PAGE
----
regards

Last edited by b0nd; 03-22-2006 at 05:42 AM.
 
Old 03-22-2006, 07:42 PM   #6
bulliver
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Quote:
what i know and experienced is that after compiling the kernel (removing the drivers support which i don't require) it boots up faster. But i'm not sure that after booting and getting into X, will there be any increase in the speed of system.
Plz. explain it a bit.
...exactly my point.

Quote:
and my linux guru once told me that compiling all the modules into kernel will increase the size of kernel and will make it unstable. Put some light on this concept also.
Well, I think we need to make the distinction between every possible module and every module you actually need for your hardware.

Of course if you add _everything_ your kernel will be absurdly huge. However, I strongly disagree that adding all your required drivers statically introduces any more instability than having them as modules, and I rather think it is the job of your Linux Guru to justify his own contention, not me.
 
Old 03-23-2006, 04:36 AM   #7
halturata
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So, I suppose in case you are dealing with an embedded system, it is better to have all things statically build into the kernel (after all you know exactly what will be needed), because loaded modules will eat up precious memory
 
Old 03-23-2006, 05:14 AM   #8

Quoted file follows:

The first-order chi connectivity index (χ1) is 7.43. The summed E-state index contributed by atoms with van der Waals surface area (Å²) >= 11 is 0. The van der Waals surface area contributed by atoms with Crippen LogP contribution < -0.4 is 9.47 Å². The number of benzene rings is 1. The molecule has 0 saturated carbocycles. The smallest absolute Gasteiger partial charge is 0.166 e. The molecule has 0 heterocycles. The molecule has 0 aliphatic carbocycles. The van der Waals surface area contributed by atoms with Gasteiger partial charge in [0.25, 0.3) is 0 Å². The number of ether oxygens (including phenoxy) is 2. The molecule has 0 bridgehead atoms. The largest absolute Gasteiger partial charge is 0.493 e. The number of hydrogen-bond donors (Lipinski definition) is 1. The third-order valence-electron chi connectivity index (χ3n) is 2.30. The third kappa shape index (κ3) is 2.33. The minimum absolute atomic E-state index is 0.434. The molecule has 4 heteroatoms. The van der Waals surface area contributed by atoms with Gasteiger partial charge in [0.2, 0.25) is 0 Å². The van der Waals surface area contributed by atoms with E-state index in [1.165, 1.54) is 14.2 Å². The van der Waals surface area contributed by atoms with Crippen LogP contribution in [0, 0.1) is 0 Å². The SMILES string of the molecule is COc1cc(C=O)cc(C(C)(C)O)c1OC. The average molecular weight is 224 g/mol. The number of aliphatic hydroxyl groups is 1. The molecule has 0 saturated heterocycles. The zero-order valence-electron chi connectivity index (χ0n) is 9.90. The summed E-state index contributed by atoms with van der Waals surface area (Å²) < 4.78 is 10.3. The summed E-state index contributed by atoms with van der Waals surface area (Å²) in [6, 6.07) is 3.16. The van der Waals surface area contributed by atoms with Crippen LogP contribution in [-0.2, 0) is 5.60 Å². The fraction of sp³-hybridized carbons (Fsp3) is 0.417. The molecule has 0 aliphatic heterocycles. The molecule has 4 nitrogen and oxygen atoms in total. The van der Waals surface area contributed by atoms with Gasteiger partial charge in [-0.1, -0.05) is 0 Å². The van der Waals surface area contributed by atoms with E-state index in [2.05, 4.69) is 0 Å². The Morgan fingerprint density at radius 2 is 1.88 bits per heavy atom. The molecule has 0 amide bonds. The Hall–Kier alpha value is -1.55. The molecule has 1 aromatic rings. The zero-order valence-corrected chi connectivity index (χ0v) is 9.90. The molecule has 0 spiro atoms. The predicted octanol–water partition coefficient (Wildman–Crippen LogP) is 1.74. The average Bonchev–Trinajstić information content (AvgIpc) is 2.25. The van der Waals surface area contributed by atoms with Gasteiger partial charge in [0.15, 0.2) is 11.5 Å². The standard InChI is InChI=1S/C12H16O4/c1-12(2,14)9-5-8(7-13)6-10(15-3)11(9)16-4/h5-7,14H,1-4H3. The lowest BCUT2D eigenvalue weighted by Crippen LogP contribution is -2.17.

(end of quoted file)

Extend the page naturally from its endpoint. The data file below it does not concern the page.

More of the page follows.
bulliver
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because loaded modules will eat up precious memory
Well, I think the difference is quite negligible, probably on the order of 1k or less. Perhaps in an embedded device it may matter, but I do not know enough about such devices...

Bottom line: in a desktop/server machine, if you can tell any significant difference (as in noticeable effects on your system) in speed or size between the same driver static or modularized, you are probably deluding yourself.
 
Old 03-23-2006, 11:47 AM   #9
sundialsvcs
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When you get an ordinary "distro," it probably has drivers for just about anything and everything that could be on a computer. (DecSystem token-ring cards, anyone?) And it might troll through them; might even load them, leaving them to unload themselves or time-out. A lot of wasted time.

There's also a "hardware check on reboot" that wastes time.

So, you can get rid of the modules you don't need, strip them out of the load-list, and your computer will start up noticeably faster. Turn off the hardware-check too.

Once you have your system "un-gunked" so that it's not carrying around all that weight, the module-load time becomes insignificant.
 
Old 03-24-2006, 02:44 AM   #10
halturata
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Another luser question: What is "un-gunked"?
 
Old 03-24-2006, 04:21 AM   #11
bulliver
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He just means "uncruftulated"...

You know, getting rid of what you don't need.
 
Old 03-24-2006, 03:34 PM   #12
foo_bar_foo
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Quote:
Originally Posted by bulliver

And also, a smaller kernel does not directly translate to faster kernel, rather, one that just takes less space in memory.
i'm not even really sure this is true.
Linux only loads needeed code into memory not whole thing.

the reason in my opinion modules take a little and very little extra resources is the code that keeps track of module useage and checks if a module is still needed.